Vega allows you to measure changes between option values and implied volatility associated with the underlying asset. Implied volatility means how likely an asset or security is to experience volatility in the future. When an option is perceived as being more susceptible to volatility, that generally translates to higher premiums.
In terms of scale, vega measures changes in an option’s price based on a 1% change in its implied volatility. What’s important to remember is that vega can shift based on changes in implied volatility alone, not any changes to the price of the underlying asset. The closer an option gets to its expiration date, the more vega declines.
The Bottom Line
Options trading is a little more advanced than buying and selling stocks or mutual funds. While options can be riskier than other types of trades, there can also be the potential for much higher rewards as well. Greek letters are commonly used in the investment community to represent different ways to measure and mitigate risk when trading options. Learning the option Greeks lingo can help you better navigate options trades and the associated risks.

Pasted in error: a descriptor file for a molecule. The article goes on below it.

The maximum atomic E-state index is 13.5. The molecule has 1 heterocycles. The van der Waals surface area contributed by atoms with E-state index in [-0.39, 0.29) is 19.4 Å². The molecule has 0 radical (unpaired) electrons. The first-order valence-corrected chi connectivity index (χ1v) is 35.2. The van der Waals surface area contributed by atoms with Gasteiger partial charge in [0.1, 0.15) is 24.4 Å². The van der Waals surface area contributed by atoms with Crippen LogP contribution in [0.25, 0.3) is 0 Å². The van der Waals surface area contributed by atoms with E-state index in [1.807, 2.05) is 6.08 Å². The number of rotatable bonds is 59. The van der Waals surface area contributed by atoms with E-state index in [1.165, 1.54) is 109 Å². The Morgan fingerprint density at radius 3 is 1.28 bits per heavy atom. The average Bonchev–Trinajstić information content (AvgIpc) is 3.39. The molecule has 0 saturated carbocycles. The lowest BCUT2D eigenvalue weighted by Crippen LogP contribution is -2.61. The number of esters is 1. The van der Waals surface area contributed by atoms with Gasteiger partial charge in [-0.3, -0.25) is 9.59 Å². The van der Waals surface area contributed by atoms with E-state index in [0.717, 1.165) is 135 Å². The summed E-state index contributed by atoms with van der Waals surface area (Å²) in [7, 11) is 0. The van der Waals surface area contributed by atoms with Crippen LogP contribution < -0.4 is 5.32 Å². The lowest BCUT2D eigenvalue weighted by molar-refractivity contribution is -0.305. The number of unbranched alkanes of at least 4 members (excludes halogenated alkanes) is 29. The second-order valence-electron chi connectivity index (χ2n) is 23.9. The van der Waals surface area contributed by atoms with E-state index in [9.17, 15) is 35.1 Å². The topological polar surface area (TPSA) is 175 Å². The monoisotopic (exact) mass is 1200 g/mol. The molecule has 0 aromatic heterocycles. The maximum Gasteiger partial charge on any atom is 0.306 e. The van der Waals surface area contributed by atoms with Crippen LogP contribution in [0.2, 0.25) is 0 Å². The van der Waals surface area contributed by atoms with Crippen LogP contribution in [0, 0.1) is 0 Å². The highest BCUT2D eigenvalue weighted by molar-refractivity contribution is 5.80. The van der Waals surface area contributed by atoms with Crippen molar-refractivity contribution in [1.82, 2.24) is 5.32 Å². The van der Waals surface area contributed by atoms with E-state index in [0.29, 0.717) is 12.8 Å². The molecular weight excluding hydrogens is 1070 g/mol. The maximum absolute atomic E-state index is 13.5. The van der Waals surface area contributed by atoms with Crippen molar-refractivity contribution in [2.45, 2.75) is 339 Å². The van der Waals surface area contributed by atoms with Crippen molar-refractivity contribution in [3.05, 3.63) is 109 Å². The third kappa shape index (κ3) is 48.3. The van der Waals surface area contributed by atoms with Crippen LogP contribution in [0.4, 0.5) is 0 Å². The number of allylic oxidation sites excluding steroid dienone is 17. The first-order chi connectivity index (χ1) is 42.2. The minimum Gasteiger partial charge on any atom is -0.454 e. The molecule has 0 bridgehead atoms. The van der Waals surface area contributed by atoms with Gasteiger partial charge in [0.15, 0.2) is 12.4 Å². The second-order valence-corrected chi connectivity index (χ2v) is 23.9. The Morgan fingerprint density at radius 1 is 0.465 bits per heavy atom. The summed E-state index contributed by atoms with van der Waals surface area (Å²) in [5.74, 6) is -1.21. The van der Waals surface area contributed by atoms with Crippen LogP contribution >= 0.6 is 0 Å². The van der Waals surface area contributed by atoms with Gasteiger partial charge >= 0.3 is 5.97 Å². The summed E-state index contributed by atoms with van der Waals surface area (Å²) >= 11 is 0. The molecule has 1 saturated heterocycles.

Tips for Investing
- Consider talking to a financial advisor about the pros and cons of options trading and how to decipher the option Greeks. Finding a financial advisor doesn’t have to be hard. SmartAsset’s free tool matches you with up to three vetted financial advisors who serve your area, and you can interview your advisor matches at no cost to decide which one is right for you. If you’re ready to find an advisor who can help you achieve your financial goals, get started now.
- Whether you’re considering getting started with investing or are highly experienced, an investment calculator can help you figure out how to meet your goals. It can show you how your initial investment, frequency of contributions and risk tolerance can all affect how your money grows.